Steven Markowitz, M.D. is a physician specializing in occupational and environmental medicine. Dr. Markowitz is currently Director of the Center for the Biology of Natural Systems (CBNS) and Professor of Environmental Sciences at Queens College, City University of New York. He is also Adjunct Professor of Community and Preventive Medicine at Mount Sinai School of Medicine, where he was on the full-time faculty from 1986 to 1998. He received his undergraduate education at Yale University and his medical degree from Columbia University. Dr. Markowitz is board-certified in occupational and environmental medicine and internal medicine.

Dr. Markowitz currently directs the Worker Health Protection Program, a medical screening program for former Department of Energy workers who built the nuclear weapon arsenal of the United States. This program is co-sponsored by the United Steelworkers International Union and the Atomic Trades & Labor Council. This program conducts the largest early lung cancer detection project in occupational health in the country through the application of low-dose helical CAT scanning. To date, over 10,000 workers who were exposed to asbestos, uranium, and other lung carcinogens have been screened for lung cancer in this program.

Dr. Markowitz co-directs the North Shore-LIJ/Queens College World Trade Center Clinical Center of Excellence and monitors the health of over 2,000 WTC workers and provides treatment services to WTC workers with 9/11-related health conditions.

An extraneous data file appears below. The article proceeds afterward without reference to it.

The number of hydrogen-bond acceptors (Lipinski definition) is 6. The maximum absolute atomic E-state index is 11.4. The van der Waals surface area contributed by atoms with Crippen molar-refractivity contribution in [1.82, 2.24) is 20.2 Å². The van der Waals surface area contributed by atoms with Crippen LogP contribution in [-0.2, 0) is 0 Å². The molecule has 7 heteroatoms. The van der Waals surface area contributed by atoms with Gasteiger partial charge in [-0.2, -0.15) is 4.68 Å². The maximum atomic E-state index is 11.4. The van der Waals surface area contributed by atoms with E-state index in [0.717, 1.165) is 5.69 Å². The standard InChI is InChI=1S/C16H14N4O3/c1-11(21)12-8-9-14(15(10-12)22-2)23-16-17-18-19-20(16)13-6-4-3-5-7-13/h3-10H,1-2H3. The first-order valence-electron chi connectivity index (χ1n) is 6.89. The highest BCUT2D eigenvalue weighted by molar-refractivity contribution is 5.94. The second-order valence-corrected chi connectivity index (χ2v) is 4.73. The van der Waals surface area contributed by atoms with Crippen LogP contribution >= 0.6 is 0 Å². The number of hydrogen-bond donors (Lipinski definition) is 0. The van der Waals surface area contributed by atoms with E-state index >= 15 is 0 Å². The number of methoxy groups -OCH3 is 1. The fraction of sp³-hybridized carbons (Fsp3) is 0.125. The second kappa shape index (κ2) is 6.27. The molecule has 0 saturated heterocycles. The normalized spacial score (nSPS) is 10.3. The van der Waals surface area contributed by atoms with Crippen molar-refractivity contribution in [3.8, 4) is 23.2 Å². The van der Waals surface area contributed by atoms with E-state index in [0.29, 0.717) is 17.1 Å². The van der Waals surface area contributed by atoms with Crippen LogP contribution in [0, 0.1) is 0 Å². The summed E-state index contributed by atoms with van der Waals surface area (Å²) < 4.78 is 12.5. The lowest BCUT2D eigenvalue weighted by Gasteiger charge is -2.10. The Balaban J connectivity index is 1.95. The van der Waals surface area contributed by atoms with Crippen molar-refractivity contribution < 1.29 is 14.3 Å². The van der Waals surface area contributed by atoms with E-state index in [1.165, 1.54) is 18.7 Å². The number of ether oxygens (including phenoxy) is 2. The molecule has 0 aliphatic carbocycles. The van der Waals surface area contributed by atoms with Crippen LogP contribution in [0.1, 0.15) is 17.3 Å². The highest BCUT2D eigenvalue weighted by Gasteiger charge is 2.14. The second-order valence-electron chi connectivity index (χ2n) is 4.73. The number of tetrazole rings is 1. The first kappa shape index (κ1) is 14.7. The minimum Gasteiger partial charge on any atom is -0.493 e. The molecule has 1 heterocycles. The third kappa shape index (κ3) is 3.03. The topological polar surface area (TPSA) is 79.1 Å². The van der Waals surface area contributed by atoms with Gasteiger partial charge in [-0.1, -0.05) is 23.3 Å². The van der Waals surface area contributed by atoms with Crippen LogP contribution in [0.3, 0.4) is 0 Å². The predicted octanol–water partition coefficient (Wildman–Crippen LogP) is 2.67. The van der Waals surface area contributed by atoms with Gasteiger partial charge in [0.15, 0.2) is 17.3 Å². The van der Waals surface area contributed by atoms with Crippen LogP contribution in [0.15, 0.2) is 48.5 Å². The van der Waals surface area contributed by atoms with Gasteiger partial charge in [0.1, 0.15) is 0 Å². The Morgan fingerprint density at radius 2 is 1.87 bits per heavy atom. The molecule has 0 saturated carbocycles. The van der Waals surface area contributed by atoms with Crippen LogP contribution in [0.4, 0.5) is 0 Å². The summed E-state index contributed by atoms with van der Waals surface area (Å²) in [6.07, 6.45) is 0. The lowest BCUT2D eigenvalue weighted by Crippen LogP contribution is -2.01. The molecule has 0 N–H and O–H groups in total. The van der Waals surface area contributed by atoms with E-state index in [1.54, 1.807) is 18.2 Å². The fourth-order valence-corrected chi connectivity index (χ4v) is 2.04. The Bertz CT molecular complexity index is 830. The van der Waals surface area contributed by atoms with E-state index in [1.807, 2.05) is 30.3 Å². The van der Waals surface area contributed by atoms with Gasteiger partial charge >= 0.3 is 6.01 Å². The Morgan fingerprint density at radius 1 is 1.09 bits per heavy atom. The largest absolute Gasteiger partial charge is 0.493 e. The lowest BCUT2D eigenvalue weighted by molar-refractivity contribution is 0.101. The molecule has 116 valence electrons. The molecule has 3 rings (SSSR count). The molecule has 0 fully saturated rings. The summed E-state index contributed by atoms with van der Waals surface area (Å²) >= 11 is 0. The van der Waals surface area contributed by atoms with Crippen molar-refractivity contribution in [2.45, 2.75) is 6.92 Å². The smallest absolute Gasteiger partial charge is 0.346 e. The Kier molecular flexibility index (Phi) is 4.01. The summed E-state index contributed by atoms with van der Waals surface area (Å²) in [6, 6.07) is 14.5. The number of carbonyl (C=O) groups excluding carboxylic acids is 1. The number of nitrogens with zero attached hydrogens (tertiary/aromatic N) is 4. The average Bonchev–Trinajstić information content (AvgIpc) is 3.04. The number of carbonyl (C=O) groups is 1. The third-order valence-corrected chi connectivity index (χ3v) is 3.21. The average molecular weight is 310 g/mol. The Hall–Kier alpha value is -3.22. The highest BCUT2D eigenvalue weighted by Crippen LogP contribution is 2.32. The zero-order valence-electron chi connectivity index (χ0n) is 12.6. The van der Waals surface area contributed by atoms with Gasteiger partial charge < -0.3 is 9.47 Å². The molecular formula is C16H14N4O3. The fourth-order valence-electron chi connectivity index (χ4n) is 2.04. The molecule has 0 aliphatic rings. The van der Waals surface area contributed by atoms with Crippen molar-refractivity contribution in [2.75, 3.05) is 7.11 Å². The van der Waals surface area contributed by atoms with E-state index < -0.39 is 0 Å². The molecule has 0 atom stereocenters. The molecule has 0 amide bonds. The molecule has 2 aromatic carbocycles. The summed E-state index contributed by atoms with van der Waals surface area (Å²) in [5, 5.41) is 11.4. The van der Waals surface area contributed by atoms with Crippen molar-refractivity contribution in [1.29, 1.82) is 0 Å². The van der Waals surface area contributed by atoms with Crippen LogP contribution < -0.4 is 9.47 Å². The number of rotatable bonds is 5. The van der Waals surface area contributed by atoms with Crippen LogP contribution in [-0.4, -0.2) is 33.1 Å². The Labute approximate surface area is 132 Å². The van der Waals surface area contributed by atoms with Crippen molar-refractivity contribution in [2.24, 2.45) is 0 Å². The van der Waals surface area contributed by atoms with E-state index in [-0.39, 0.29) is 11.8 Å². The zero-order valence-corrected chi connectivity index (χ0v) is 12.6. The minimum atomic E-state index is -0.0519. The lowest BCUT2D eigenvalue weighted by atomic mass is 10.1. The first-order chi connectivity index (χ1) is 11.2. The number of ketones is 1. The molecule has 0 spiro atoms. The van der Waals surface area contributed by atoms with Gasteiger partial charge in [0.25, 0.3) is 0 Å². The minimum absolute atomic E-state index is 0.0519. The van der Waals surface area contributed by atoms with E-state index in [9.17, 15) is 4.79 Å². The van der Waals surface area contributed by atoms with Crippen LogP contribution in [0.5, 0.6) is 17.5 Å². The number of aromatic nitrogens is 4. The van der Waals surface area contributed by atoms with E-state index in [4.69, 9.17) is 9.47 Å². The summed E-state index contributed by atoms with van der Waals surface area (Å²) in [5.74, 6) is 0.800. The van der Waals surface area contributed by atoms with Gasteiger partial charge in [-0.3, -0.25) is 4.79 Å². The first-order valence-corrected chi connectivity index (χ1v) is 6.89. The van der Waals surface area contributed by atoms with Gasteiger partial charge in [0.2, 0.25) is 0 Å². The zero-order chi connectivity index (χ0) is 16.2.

Dr. Markowitz' research interests center on occupational and environmental disease surveillance; occupational cancer; asbestos-related diseases; and the burden and costs of occupational diseases and injuries. Dr. Markowitz is Editor-in-Chief of the American Journal of Industrial Medicine. He is Associate Editor with William Rom MD of a major textbook, Environmental and Occupational Medicine, (4nd Edition, Lippincott William and Wilkens, New York, 2007, 1884 pp.). In 2000, he co-authored a landmark book, Costs of Occupational Injuries and Illnesses (University of Michigan Press). He has additionally served as a consultant to the World Health Organization, the Pan American Health Organization, and the Department of Energy. 

John Gorczynski
John Gorczynski

John E. Gorczynski Jr. is the Laboratory Director for the Queens College-based NYCCAS Laboratory. He is a Certified Laboratory Scientist and was previously the Manager of Instrumentation Services for 34 years at the New York University Medical Center's Department of Environmental Medicine in Tuxedo, NY. John's work included design and fabrication of specialized air monitoring instruments, specifically a Multi-Port Sequential PM2.5 and PM10 Sampler using a touch tone screen for programming which has been used to collect environmental samples continuously for 14 days from the World Trade Center disaster site. Since joining Queens College in January of 2008, he has designed and fabricated with the collaboration of Dr. Eisl a portable battery operated PM2.5 and NOX/NO2/SO2, O3 Sampler. These samplers are fully programmable and unique; being the first of its kind to measure PM2.5 and gaseous pollutants at street level. John is an expert in the calibration, programming and data analysis of analytical instruments such as HPLC, IC, AA (GFAAS), ICP(MS), Reflectometry and XRF.